Press Briefing: Mining, taxation and development – The Glencore/Mopani case

A Summary

Glencore, the world’s biggest commodity trader, excited the financial world by announcing its entrance to the London Stock Exchange on May 24th (!). With shares totaling the amount of an estimated 6.3 billion pounds, Glencore will immediately be one of the biggest companies on the LSE.

However, in the running up Glencore came under fire. An independent tax audit revealed its Zambian subsidiary, Mopani Copper Mine (MCM), artificially increased its costs and sold its commodities far below marked prices in order to siphon its profits to Glencore International, registered in the tax attractive Canton of Zug, Switzerland ( In reaction to these revelations 5 NGOs put in a complaint against Glencore for violating OECD ‘arm’s length’ principles (

But the problems go beyond tax dodging. In December Counter Balance and les Amis de la Terre published the report “The Mopani copper mine, Zambia: How European development money has fed a mining scandal” which concluded that Mopani’s contributions to Zambia’s economy and budget are inexistent, the mining company’s social policy is marked by a race to the bottom and it leaves a devastating impact on the environment.” At the same time it denounced that the company nevertheless was able to obtain a EUR 48 million development loan from the European Investment Bank.

Mopani is not a standalone case. Low social and environmental standards are the rule rather than the exception and the hosting countries barely profit from it financially. Nevertheless EU public money keeps on flowing to these projects without delivering the desired results. Since 2000, the EIB for example, invested EUR 234 million in mining projects in Zambia that means 81% of all loans to that country.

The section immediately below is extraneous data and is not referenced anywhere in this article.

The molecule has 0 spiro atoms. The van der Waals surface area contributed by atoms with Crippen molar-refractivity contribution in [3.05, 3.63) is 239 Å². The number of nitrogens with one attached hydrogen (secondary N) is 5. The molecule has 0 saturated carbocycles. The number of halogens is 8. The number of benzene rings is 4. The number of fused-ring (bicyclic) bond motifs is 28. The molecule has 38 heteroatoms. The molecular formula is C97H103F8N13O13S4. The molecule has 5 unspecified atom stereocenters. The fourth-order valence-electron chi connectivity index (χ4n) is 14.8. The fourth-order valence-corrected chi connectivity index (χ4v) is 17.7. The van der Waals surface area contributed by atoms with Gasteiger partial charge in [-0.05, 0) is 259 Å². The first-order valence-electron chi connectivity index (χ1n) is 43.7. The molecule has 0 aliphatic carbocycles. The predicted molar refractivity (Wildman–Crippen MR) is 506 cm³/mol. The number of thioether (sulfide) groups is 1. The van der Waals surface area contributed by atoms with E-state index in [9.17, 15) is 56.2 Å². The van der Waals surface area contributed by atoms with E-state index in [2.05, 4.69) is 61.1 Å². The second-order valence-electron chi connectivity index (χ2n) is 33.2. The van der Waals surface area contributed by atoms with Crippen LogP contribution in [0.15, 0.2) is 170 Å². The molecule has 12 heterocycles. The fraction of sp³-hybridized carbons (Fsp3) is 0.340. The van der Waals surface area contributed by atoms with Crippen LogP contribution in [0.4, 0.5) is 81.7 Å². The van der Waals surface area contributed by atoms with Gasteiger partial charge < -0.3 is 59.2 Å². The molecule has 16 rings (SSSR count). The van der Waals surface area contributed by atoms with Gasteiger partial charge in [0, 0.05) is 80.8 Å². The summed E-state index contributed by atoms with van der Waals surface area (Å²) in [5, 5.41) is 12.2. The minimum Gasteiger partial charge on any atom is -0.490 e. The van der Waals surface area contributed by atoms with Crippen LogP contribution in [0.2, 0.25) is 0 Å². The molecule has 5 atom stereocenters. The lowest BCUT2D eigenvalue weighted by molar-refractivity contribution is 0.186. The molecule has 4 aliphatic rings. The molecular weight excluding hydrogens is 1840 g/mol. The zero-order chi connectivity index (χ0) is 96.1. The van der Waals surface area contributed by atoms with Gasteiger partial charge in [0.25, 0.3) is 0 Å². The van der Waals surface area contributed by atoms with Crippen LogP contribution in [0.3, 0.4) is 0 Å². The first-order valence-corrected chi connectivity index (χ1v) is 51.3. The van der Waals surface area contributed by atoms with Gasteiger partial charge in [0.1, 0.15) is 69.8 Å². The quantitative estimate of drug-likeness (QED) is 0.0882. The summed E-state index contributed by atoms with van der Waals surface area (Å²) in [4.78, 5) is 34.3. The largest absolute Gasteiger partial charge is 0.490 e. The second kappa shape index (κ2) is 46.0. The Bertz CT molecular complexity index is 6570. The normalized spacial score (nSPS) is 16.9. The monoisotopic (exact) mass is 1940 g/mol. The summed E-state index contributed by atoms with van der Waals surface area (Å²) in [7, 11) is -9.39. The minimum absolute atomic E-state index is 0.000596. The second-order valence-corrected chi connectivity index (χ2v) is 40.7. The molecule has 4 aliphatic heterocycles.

EIB’s investments in the mining sector are not about to slow. In the context of a fierce competition for access to resources, notably with emerging economies like China, the European Commission explicitly asked the EIB to increase its investments in the sector. This race for raw materials should not take place to the detriment of European values of human rights, transparency and protection of the environment.

To denounce this more than 50 MEPs from 4 different political parties (Greens, S&D, GUE/Nordic Left and ALDE) signed on to an open letter addressed to the European Council and the European Commission, calling for a moratorium on the EU public funding for mining as long as strict standards are not in place.


Thijs Berman (MEP S&D) will present the open letter they signed on to and will comment on the signal they want to give with this letter.

Savior Mwambwa (Director of the Center for Trade Policy and Development) will come over from Zambia where has been the main driver of the case which has led to a heated public debate. He will explain this exemplary case from a Zambian perspective.

Maria Jose Romero (Eurodad) will explain the importance of Country by Country reporting to avoid tax dodging cases like these in the future.

Anne-Sophie Simpere (author of the Mopani report) will moderate the event.

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